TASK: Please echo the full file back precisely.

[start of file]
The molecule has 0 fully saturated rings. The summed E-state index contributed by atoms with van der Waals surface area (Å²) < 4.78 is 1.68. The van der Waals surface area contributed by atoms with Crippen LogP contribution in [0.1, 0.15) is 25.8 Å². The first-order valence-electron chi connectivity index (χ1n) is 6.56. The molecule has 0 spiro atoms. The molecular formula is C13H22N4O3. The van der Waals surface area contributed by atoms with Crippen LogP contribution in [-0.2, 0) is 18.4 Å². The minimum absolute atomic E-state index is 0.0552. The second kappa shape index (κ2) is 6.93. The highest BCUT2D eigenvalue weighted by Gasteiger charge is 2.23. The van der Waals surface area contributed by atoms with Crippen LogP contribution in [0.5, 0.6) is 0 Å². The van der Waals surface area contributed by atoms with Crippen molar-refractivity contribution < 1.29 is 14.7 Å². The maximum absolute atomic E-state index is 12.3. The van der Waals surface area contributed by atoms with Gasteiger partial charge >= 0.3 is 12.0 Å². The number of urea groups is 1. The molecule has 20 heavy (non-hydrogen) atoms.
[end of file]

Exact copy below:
The molecule has 0 fully saturated rings. The summed E-state index contributed by atoms with van der Waals surface area (Å²) < 4.78 is 1.68. The van der Waals surface area contributed by atoms with Crippen LogP contribution in [0.1, 0.15) is 25.8 Å². The first-order valence-electron chi connectivity index (χ1n) is 6.56. The molecule has 0 spiro atoms. The molecular formula is C13H22N4O3. The van der Waals surface area contributed by atoms with Crippen LogP contribution in [-0.2, 0) is 18.4 Å². The minimum absolute atomic E-state index is 0.0552. The second kappa shape index (κ2) is 6.93. The highest BCUT2D eigenvalue weighted by Gasteiger charge is 2.23. The van der Waals surface area contributed by atoms with Crippen LogP contribution in [0.5, 0.6) is 0 Å². The van der Waals surface area contributed by atoms with Crippen molar-refractivity contribution < 1.29 is 14.7 Å². The maximum absolute atomic E-state index is 12.3. The van der Waals surface area contributed by atoms with Gasteiger partial charge >= 0.3 is 12.0 Å². The number of urea groups is 1. The molecule has 20 heavy (non-hydrogen) atoms.